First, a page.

I believe the Lord sends many things into our lives to challenge the ego. He will expose the follies of self-definition and self-gratification. He does so not to reform the ego, but to make something new. Some teach that God breaks the ego until it finally gives in and obeys God, lowering itself to its rightful place. If the Lord can break our will, then He can have His way. This idea might lead us to surrender to God, but our brokenness is never enough. We will yield again and again, then slide back to the ego’s old ways. When we come to the end of our efforts, we realize God does not want the ego’s surrender. He wants us to live in the power of a surrender far greater than ours.
To put the other above self is divine. When we think of the divine nature, we usually think of perfect behavior, but its essence is really perfect love. We can walk this way because Christ walked this way before us. He chose to decrease that He might be the measure of our increase. He became unimportant to raise our worth to the heavens, and He lost His life that we might know Him as our life.
I don’t think we can comprehend what it meant for Christ to lay aside His glory and become one of us. How could finite beings grasp such a thing? Even so, He became one of us not to be served but to serve. He came to count us more important than Himself, for that is what a servant does.
His obedience led Him not to the approval of man or the riches of man but to the cross, a place where you are nothing and you have nothing. The Romans did not invent crucifixion, but they perfected it. When we imagine dying on a cross, we think of the pain. The Romans wanted it to be a most painful death, and it was, but it was also a shameful death. When the writers in that day wrote about the Roman cross, they did not write about the pain as much as the shame. Even Hebrews says Jesus endured the cross despising the shame (Hebrews 12:2).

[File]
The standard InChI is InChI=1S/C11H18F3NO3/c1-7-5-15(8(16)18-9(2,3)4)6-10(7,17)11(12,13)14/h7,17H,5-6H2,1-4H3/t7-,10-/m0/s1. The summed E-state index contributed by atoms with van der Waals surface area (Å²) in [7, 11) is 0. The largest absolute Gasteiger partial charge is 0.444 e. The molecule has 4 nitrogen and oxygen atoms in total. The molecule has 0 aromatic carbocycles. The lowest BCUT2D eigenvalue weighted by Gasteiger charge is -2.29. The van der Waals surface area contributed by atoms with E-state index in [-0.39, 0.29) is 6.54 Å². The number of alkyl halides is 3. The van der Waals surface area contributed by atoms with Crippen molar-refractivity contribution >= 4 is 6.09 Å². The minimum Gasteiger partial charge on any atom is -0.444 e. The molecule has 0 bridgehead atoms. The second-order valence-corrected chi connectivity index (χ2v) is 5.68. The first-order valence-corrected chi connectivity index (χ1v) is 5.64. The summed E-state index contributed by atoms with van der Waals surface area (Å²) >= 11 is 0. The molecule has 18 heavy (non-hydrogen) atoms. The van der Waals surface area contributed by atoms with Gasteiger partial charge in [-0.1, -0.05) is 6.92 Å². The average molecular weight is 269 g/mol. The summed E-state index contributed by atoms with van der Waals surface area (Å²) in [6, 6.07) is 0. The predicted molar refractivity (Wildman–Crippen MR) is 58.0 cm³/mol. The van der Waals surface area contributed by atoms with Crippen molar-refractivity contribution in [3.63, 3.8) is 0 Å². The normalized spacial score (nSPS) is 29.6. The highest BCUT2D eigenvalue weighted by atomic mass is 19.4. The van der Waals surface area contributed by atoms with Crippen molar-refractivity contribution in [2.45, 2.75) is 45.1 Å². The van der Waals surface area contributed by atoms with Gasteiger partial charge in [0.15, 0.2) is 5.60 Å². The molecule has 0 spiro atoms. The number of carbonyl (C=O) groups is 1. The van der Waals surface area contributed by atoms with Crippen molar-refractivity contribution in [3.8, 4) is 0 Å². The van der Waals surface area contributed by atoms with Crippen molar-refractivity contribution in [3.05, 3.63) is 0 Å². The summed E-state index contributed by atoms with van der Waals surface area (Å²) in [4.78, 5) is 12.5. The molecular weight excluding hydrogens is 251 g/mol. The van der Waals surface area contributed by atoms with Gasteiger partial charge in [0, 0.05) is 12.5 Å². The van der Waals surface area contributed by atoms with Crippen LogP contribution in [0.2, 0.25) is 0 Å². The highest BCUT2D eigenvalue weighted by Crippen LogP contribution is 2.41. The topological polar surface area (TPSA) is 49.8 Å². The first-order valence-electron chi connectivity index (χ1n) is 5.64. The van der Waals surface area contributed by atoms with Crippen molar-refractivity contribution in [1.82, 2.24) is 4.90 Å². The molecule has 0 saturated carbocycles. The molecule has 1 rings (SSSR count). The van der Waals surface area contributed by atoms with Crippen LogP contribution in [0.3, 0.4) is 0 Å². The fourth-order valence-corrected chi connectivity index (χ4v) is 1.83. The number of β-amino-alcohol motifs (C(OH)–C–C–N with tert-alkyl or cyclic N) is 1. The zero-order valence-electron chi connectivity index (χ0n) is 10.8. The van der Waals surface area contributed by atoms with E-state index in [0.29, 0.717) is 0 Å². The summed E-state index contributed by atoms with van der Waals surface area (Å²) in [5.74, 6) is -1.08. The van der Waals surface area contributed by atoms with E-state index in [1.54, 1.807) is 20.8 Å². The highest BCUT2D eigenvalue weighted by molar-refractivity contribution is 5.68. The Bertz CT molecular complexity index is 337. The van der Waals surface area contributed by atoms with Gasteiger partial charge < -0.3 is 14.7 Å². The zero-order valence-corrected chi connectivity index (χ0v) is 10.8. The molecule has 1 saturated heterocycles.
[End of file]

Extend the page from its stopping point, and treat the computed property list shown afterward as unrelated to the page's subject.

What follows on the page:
The Romans stripped you bare. There was no loin cloth to preserve human dignity. The victim died exposed. While you were defenseless, all your enemies hurled abuse upon you. If anything said you are worthless, it was the Roman cross.
God allowed human beings to humiliate Him. The thought of this offends the ego! Yet, Jesus also suffered far beyond what man could inflict. Paul says He became sin (2 Corinthians 5:21). We can debate what the means, but it at least means He identified with the human condition, taking our identity, the one the ego created, upon Himself. And the ego died with Him.
If we are to walk well with God, we must know where we are going. Our destination is the cross. Along the way the Lord will strip the ego bare, exposing its self-righteousness and lust. The flesh will try to escape, using the promise of reform or even faith to avoid the cross. Yet, the only way from flesh to Spirit is death and resurrection.
The ego cannot save itself. It is imperative that we know Christ’s sacrifice saves us from the flesh’s tyranny. His surrender saves us. We can surrender again and again, but we won’t find rest until we rest in His surrender. We have no boast but the cross. This is part of redemption. It is the end of the glory of self and the beginning of the glory of God. There is no glory left for the ego in the Kingdom, not even in its own surrender. It is the surrender of Christ that saves us. We live in His obedience, and it is participation His death that saves us. All glory is God’s.
Paul boasted in the cross, for it is not just the forgiveness of sins. It is the end of the ego’s rule.
We often think of our behavior when we quote Galatians 2:20, but its context is the Law. Paul is speaking of the death of self-definition that the measure of who we are might become Christ.
This is the death of “What’s in it for me?”
In Christ, the ego loses all boast.
Once we see God’s love, we love Him in return. This is the way most look at this passage, but I think it means something deeper. His love gave us a new heart, and that heart is really His. We can give ourselves to God because He gave Himself to His Father before us. As Paul said, God poured out His love in our hearts by the Holy Spirit (Romans 5:5). This is not a work of the ego, but of His Spirit.
On the other side of the cross is togetherness. God has not taken us from evil to good. He has taken us to Himself. Our decrease was His doing, something only love could accomplish. Rewards and punishment under the Law only fed the ego and allowed it to live. Grace put an end to the ego’s reign.
There is no glory left for the ego under grace and all our finite desires become irrelevant in the face of love. All that is left is to glory in Him and put no confidence in the flesh (ego). “What’s in it for me?” dies when we come face to face with the God of Life.
The Lord calls us to the glory of Love, and love’s glory is in self-sacrifice. God invites us to take part in the love relationship between the Father and the Son. The Spirit lives there and not the flesh, for the flesh proclaims, “I am and I want.” The Spirit proclaims, “Not I but Christ.”